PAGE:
Tuesday, August 25, 2015

An End To Dueling Strawmen?

I'm not the first to ask this, but here is a suggestion:

Let's end the nonsense of straw man arguments in agile discussions.

I heard it again today:

"I don't see Agile as a silver bullet for all software development problems in the world." 
Of course you don't. Nor do the people you're arguing with/against. Nobody believes that switching to XP or Scrum will make everything trivially easy and prevent every kind of design issue or organizational dynamic or schedule interruption possible.

I think we can drop that rhetorical device now.

Next steps when most people use that device tend to be:
* reject the insufficient miracle ("if it doesn't do everything, we shouldn't use it")
* take a piecemeal view ("if it is not everything, then integrity of the parts is unimportant")
* use it to declare their superiority ("I am not the fool that you are")

Let's not understate the depth and integrity and value of a thing just because it's not perfect.

But let's not stop there. Let's hit up the agilists for a favor too...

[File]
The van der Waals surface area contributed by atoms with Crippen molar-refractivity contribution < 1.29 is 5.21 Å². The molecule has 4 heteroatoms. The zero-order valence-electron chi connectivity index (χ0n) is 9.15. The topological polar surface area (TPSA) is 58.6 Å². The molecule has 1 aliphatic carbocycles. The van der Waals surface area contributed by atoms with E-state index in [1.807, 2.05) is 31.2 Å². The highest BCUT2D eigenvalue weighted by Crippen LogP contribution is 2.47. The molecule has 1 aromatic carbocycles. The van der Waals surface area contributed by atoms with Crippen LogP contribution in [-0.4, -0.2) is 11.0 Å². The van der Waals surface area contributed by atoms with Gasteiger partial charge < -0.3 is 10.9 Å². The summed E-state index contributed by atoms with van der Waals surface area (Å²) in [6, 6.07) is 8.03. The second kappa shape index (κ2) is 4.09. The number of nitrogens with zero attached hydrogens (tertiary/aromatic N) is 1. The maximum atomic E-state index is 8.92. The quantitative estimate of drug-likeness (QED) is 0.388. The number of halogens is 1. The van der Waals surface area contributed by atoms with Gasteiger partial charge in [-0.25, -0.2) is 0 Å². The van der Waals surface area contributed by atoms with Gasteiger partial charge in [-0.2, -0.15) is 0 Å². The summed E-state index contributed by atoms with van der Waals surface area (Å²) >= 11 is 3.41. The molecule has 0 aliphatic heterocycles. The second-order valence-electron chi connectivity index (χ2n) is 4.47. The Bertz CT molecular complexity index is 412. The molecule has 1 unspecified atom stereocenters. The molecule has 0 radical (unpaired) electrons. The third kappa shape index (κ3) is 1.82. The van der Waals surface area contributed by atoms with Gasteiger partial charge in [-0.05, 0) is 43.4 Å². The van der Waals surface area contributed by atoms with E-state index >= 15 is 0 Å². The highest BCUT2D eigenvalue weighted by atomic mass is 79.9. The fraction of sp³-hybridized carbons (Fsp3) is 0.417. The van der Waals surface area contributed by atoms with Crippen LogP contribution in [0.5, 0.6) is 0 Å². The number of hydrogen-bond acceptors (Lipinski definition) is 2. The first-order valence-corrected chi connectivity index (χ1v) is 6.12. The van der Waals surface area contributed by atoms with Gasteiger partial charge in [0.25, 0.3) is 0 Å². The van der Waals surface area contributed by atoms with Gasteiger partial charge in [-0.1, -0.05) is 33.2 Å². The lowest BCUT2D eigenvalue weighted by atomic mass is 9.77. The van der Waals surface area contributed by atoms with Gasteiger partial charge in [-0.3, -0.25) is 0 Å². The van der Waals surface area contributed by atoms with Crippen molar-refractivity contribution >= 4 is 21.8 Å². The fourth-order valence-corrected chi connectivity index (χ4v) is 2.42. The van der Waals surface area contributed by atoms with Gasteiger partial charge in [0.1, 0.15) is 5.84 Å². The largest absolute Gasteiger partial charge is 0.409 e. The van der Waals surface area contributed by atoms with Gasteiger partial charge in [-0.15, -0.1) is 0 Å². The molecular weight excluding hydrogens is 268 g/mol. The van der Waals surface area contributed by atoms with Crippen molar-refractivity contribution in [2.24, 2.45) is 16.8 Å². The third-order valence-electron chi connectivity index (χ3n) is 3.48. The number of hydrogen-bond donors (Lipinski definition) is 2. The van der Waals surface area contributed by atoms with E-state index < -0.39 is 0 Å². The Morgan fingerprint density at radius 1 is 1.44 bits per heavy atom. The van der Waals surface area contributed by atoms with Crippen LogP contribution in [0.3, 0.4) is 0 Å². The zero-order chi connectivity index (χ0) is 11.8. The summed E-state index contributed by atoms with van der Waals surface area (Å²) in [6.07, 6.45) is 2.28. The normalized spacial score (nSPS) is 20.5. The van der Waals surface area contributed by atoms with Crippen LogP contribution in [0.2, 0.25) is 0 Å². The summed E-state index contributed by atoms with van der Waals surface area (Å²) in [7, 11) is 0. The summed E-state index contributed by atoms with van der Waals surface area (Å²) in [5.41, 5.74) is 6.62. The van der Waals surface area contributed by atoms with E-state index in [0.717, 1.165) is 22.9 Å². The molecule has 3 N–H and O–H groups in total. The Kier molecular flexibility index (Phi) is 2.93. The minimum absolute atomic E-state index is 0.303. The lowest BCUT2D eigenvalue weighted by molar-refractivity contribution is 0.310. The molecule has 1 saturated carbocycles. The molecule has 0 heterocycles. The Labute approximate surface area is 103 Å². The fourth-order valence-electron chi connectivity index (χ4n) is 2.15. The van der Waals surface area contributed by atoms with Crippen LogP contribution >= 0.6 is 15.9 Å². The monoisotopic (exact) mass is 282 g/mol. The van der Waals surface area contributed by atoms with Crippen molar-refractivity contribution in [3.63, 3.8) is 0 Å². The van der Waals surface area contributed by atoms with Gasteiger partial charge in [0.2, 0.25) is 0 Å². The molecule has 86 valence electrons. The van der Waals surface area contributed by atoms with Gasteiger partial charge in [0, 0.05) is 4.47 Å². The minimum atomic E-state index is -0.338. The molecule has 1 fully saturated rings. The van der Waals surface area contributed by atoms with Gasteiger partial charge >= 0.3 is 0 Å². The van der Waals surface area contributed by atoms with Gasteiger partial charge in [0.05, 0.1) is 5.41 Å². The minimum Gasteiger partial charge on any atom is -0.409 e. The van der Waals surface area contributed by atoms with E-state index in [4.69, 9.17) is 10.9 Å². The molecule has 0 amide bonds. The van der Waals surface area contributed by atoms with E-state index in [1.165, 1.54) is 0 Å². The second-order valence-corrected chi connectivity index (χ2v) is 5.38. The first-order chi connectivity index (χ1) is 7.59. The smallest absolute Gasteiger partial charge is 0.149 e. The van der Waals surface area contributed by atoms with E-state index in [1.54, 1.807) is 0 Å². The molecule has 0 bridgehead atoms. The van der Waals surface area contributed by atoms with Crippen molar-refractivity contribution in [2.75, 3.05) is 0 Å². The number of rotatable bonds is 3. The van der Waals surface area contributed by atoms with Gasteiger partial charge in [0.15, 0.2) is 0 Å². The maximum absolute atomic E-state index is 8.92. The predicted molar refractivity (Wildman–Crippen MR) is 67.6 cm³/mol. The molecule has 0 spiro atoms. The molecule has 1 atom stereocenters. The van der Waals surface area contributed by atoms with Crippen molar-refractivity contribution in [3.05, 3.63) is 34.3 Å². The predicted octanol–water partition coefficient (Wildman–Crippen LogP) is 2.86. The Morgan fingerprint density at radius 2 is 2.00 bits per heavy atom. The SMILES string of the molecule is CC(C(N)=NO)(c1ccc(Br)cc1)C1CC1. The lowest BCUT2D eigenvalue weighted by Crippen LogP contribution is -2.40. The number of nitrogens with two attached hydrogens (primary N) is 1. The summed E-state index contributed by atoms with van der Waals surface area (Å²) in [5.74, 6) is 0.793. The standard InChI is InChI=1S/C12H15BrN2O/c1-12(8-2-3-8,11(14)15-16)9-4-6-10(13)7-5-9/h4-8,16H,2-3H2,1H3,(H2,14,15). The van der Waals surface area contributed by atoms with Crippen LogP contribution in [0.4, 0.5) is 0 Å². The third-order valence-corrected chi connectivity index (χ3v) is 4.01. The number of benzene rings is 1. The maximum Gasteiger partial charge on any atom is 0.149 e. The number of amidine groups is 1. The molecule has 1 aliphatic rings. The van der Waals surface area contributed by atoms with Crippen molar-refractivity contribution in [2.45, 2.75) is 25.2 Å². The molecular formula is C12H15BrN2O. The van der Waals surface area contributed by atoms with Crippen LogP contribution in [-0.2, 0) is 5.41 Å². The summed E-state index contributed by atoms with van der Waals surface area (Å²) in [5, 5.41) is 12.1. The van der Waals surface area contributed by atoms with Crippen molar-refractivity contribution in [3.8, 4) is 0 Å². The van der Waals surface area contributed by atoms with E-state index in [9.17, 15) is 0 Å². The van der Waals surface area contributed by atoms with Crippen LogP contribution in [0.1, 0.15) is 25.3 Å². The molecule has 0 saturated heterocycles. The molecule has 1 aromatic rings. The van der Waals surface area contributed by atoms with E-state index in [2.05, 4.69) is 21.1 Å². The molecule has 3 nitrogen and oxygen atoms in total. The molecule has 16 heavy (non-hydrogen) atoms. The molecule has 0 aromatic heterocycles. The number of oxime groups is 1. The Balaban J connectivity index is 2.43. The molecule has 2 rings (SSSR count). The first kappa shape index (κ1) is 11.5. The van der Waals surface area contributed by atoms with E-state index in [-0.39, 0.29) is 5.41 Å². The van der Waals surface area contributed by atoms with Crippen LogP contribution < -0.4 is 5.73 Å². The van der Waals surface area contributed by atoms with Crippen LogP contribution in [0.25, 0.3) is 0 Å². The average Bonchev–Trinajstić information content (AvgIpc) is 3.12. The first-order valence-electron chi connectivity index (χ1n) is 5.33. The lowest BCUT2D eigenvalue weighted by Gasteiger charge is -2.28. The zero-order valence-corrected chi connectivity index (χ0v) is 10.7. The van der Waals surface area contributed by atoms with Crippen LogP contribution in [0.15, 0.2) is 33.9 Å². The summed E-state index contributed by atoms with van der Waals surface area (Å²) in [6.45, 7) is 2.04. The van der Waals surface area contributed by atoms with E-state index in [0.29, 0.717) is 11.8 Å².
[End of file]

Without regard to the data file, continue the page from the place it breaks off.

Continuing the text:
Not using & supporting agile doesn't mean that your opponent supports the worst dehumanizing death marches that waterfall has to offer.  Offering "well, it's better than waterfall" is an equal and opposite straw man argument. Nobody desires a bad waterfall implementation with brutal management and enslaved developers. That was never a goal, even though (in agile and waterfall implementations) it sometimes has happened.

I think both of those mechanisms are tired and trite and unconvincing. Most of us in the business have been through the argument dozens of times.

The world is much bigger than a simple process dichotomy.

Can we put the straw men down, walk away from arguing, and get back to trying to understand and help each other now? 

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